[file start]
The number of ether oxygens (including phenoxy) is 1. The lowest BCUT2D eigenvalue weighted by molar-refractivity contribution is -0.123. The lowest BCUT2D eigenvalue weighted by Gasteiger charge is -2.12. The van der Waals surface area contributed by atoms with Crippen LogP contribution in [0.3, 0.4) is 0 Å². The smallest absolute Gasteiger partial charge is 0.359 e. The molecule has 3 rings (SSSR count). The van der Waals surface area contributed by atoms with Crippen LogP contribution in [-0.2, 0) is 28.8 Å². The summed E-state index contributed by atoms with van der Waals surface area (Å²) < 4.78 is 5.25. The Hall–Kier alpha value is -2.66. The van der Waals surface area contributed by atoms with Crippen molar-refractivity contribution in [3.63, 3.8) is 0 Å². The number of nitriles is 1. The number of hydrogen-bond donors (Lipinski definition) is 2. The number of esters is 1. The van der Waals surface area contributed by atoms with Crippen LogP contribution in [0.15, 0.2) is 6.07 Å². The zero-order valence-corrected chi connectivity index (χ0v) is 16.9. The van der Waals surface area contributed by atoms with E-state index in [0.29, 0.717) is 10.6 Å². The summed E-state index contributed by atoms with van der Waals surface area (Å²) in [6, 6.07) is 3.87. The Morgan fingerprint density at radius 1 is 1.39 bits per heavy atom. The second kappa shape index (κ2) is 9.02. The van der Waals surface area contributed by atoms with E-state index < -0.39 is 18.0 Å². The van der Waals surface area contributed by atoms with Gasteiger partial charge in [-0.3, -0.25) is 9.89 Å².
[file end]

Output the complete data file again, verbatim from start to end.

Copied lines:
The number of ether oxygens (including phenoxy) is 1. The lowest BCUT2D eigenvalue weighted by molar-refractivity contribution is -0.123. The lowest BCUT2D eigenvalue weighted by Gasteiger charge is -2.12. The van der Waals surface area contributed by atoms with Crippen LogP contribution in [0.3, 0.4) is 0 Å². The smallest absolute Gasteiger partial charge is 0.359 e. The molecule has 3 rings (SSSR count). The van der Waals surface area contributed by atoms with Crippen LogP contribution in [-0.2, 0) is 28.8 Å². The summed E-state index contributed by atoms with van der Waals surface area (Å²) < 4.78 is 5.25. The Hall–Kier alpha value is -2.66. The van der Waals surface area contributed by atoms with Crippen molar-refractivity contribution in [3.63, 3.8) is 0 Å². The number of nitriles is 1. The number of hydrogen-bond donors (Lipinski definition) is 2. The number of esters is 1. The van der Waals surface area contributed by atoms with Crippen LogP contribution in [0.15, 0.2) is 6.07 Å². The zero-order valence-corrected chi connectivity index (χ0v) is 16.9. The van der Waals surface area contributed by atoms with E-state index in [0.29, 0.717) is 10.6 Å². The summed E-state index contributed by atoms with van der Waals surface area (Å²) in [6, 6.07) is 3.87. The Morgan fingerprint density at radius 1 is 1.39 bits per heavy atom. The second kappa shape index (κ2) is 9.02. The van der Waals surface area contributed by atoms with E-state index < -0.39 is 18.0 Å². The van der Waals surface area contributed by atoms with Gasteiger partial charge in [-0.3, -0.25) is 9.89 Å².